Highs and Lows for Early Currier & Ives Lithos

By Anne Gilbert
   Hard to believe, the Currier and Ives lithographs that come to shops and auctions, sometimes costing thousands of dollars, once could be had for a few cents. They were affordable to just about everyone. The January 30 auction held by The Old Print shop offered some early examples ranging in price from $250 to over $9,000.
   When Nathaniel Currier, a lithographer, created what was probably the first illustrated newspaper “extra” in history, in 1840, depicting the fire aboard the steamboat Lexington, a new type of art was born. The “Extra Sun,” illustrating a realistic drawing of the tragedy that killed hundreds, was reprinted in newspapers across the country. At a time when photography was virtually unknown and reproductions of drawings a time consuming process, Currier began offering prints of important current events. In 1857 he joined forces with James Merritt Ives, a self-trained artist. For fifty years they produced an average of three or four new prints every week.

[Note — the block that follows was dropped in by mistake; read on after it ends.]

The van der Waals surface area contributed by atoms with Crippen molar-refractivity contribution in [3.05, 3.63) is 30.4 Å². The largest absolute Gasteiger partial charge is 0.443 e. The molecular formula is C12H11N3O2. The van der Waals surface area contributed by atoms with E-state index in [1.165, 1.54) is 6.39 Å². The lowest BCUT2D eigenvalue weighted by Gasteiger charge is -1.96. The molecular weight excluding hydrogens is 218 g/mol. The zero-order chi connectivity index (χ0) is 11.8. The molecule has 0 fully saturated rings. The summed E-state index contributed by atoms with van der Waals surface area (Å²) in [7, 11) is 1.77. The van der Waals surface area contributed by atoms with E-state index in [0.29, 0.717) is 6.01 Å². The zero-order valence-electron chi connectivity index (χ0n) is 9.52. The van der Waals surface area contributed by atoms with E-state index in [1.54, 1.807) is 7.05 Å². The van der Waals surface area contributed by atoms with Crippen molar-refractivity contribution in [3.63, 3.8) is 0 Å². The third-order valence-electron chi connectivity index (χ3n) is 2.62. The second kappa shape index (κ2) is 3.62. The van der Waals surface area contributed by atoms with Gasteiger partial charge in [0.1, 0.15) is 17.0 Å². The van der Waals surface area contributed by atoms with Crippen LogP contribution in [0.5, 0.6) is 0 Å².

It was perfect timing. The rapidly growing middle and upper classes were looking for new ways to display their affluence. However, it was the middle and lower income classes where they found a ready market. By the time they closed their doors they had sold millions of prints in unlimited editions from over 7,000 titles.
   Their prints covered a wide range of subjects from the Mexican and Civil Wars to clipper ships, sporting events and seasonal scenes of houses and landscapes.
   Portraits were the most common subjects. They immortalized stage actresses, royalty, Presidents and politicians. Not often seen are prints made for children.
   CLUES: In the 1920s, 30s, there was a resurgence of interest in collecting antiques from the 19th century, especially Currier and Ives prints. Despite the vast numbers of their prints produced, many hadn’t survived. The demand became greater than the supply. Restrikes (reproductions) of some of the most popular subjects were made. The originals were hand-painted.
   Always examine the print out of the frame. Value is less if the print has been cut down to fit a frame.
   It will be interesting to see the results of The Old Print Shop auction. Check it out on your cell or internet.    PHOTO CAPTION: (1) Currier and Ives litho “My Three White Kittens.” (The third white kitten is cut off in this photo.) Estimate $450-$500. PHOTO CAPTION : (2) Currier and Ives litho “Early Winter.” Estimate $7,500/ $9,500. PHOTO CREDIT: The Old Print Shop, Bidsquare, N.Y.

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